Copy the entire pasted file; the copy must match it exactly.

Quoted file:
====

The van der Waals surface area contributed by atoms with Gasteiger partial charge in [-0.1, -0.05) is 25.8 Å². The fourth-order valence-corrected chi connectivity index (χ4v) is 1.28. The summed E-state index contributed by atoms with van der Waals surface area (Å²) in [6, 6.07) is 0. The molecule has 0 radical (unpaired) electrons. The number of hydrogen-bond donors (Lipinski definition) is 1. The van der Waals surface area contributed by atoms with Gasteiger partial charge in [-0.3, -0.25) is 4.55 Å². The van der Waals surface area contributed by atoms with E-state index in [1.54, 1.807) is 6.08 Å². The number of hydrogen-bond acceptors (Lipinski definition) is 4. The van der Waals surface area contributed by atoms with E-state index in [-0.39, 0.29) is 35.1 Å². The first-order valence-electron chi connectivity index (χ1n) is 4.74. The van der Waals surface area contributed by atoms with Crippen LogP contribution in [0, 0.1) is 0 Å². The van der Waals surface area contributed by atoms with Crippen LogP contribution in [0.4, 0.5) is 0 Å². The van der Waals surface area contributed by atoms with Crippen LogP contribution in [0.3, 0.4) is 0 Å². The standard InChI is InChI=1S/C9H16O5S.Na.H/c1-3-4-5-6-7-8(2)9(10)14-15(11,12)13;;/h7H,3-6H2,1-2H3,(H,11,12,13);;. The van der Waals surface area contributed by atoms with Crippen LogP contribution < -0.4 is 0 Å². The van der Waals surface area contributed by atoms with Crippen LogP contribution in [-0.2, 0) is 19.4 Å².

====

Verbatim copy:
The van der Waals surface area contributed by atoms with Gasteiger partial charge in [-0.1, -0.05) is 25.8 Å². The fourth-order valence-corrected chi connectivity index (χ4v) is 1.28. The summed E-state index contributed by atoms with van der Waals surface area (Å²) in [6, 6.07) is 0. The molecule has 0 radical (unpaired) electrons. The number of hydrogen-bond donors (Lipinski definition) is 1. The van der Waals surface area contributed by atoms with Gasteiger partial charge in [-0.3, -0.25) is 4.55 Å². The van der Waals surface area contributed by atoms with E-state index in [1.54, 1.807) is 6.08 Å². The number of hydrogen-bond acceptors (Lipinski definition) is 4. The van der Waals surface area contributed by atoms with E-state index in [-0.39, 0.29) is 35.1 Å². The first-order valence-electron chi connectivity index (χ1n) is 4.74. The van der Waals surface area contributed by atoms with Crippen LogP contribution in [0, 0.1) is 0 Å². The van der Waals surface area contributed by atoms with Crippen LogP contribution in [0.4, 0.5) is 0 Å². The van der Waals surface area contributed by atoms with Crippen LogP contribution in [0.3, 0.4) is 0 Å². The standard InChI is InChI=1S/C9H16O5S.Na.H/c1-3-4-5-6-7-8(2)9(10)14-15(11,12)13;;/h7H,3-6H2,1-2H3,(H,11,12,13);;. The van der Waals surface area contributed by atoms with Crippen LogP contribution < -0.4 is 0 Å². The van der Waals surface area contributed by atoms with Crippen LogP contribution in [-0.2, 0) is 19.4 Å².